Article courtesy of Sun.Star | July 13, 2015 | Sun.Star | Shared as educational material
ANGELES CITY — “The recent Iloilo City water crisis was a wake-up call to our government. The water shortage they experienced is alarming, and supporting studies show that the entire country might experience this feared shortage of water supply. It is time that we act.”
Thus said Mayor Edgardo Pamintuan as he delivered his welcome address for the 10th National Annual Convention of the Water Environment Association of the Philippines, Inc. (WEAP) held on Thursday inside Clark Freeport.
WEAP is a non-profit organization that provides information and tools to address water environment protection and preservation in the country.
The mayor shared the programs and interventions the local government has established to address the issue.
“Since 2010, we have been conceptualizing and implementing programs in order to anticipate and mitigate the crisis. With our strong ties with the private sector, we have planted 200,000 trees around the city and continue to develop the Sapangbato watershed,” Pamintuan said.
The mayor also plans to call on government stakeholders and partners in the private sector for a water summit, so that the city can formulate a proper response towards the impending water crisis.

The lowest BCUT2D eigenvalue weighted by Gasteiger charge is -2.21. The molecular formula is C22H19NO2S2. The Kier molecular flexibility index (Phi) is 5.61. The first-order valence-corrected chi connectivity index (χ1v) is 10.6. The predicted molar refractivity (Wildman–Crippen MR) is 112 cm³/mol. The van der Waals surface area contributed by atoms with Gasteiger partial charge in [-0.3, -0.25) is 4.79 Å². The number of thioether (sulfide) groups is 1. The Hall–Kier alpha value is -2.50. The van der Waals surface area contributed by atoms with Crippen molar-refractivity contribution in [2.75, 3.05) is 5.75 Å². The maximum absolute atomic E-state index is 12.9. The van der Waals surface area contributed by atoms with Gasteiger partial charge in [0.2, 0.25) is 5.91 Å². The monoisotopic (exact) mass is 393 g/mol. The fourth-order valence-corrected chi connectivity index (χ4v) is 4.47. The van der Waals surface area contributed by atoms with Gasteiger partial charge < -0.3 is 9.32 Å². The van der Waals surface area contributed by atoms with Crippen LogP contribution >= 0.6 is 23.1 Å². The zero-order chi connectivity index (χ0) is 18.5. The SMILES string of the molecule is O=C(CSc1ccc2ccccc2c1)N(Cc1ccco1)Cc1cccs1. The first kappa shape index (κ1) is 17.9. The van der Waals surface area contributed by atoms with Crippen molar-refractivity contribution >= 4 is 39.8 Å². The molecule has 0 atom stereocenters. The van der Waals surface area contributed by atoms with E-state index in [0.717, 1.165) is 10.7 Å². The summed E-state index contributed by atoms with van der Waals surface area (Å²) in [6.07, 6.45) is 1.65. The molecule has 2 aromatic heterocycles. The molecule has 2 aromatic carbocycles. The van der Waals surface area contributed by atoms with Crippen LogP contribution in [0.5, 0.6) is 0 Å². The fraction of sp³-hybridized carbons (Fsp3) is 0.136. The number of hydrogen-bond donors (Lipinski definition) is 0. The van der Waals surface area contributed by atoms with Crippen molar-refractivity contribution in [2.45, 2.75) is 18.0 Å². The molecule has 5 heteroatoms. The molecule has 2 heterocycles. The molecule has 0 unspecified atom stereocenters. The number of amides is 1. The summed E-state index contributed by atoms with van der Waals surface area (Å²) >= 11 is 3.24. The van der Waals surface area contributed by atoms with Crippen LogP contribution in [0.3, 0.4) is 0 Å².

For its part, the City Environment and Natural Resources Office (Cenro) strictly enforces Ordinance 343 or the Water Quality Septage Management System Ordinance of Angeles City. Passed in 2014, the ordinance ensures that the city is able to utilize and manage local water resources in a sustainable manner. It also allows the city government to issue citation tickets and fines to violators, including citizens and/or businesses who indiscriminately throw their garbage or waste in any of the city’s waterways.
The city also partnered with various organizations and civic groups for the monthly clean up of the city’s major waterways, including Sapang Balen.
Cenro also constantly tests the city’s local water sources for cleanliness and potability.
According to Greenpeace.org, the Environmental Management Bureau (EMB) of the Philippines reported that, after sampling 127 freshwater bodies in the country, only 47 percent were found to have good water quality.
However, 40 percent of those sampled were found to have only fair water quality, while 13 percent showed poor water quality. Additionally, 50 of the 421 rivers in the Philippines are already considered “biologically dead.”
Central Luzon is also one of the regions identified by the Philippine Environment Monitor and the EMB that had unsatisfactory ratings for their water quality criteria. (AC-CIO)